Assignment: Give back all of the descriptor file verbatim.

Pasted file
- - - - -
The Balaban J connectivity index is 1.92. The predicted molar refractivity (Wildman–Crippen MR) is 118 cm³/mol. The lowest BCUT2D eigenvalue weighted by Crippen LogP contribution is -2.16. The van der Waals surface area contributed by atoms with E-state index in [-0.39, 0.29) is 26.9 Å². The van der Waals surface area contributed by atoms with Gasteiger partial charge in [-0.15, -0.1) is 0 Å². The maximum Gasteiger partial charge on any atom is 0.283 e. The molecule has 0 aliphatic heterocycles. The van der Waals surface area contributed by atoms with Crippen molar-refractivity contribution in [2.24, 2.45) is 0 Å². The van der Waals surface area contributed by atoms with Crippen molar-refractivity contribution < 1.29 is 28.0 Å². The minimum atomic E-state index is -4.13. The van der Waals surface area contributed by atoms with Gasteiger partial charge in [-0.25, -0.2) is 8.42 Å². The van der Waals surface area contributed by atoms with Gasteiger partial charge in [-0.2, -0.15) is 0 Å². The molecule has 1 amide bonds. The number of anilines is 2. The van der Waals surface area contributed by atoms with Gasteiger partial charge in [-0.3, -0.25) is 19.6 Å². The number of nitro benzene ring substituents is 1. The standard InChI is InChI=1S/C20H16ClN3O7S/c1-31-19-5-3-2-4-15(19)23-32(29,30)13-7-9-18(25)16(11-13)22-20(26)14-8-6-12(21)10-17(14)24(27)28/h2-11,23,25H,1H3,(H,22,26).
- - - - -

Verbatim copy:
The Balaban J connectivity index is 1.92. The predicted molar refractivity (Wildman–Crippen MR) is 118 cm³/mol. The lowest BCUT2D eigenvalue weighted by Crippen LogP contribution is -2.16. The van der Waals surface area contributed by atoms with E-state index in [-0.39, 0.29) is 26.9 Å². The van der Waals surface area contributed by atoms with Gasteiger partial charge in [-0.15, -0.1) is 0 Å². The maximum Gasteiger partial charge on any atom is 0.283 e. The molecule has 0 aliphatic heterocycles. The van der Waals surface area contributed by atoms with Crippen molar-refractivity contribution in [2.24, 2.45) is 0 Å². The van der Waals surface area contributed by atoms with Crippen molar-refractivity contribution < 1.29 is 28.0 Å². The minimum atomic E-state index is -4.13. The van der Waals surface area contributed by atoms with Gasteiger partial charge in [-0.25, -0.2) is 8.42 Å². The van der Waals surface area contributed by atoms with Gasteiger partial charge in [-0.2, -0.15) is 0 Å². The molecule has 1 amide bonds. The number of anilines is 2. The van der Waals surface area contributed by atoms with Gasteiger partial charge in [-0.3, -0.25) is 19.6 Å². The number of nitro benzene ring substituents is 1. The standard InChI is InChI=1S/C20H16ClN3O7S/c1-31-19-5-3-2-4-15(19)23-32(29,30)13-7-9-18(25)16(11-13)22-20(26)14-8-6-12(21)10-17(14)24(27)28/h2-11,23,25H,1H3,(H,22,26).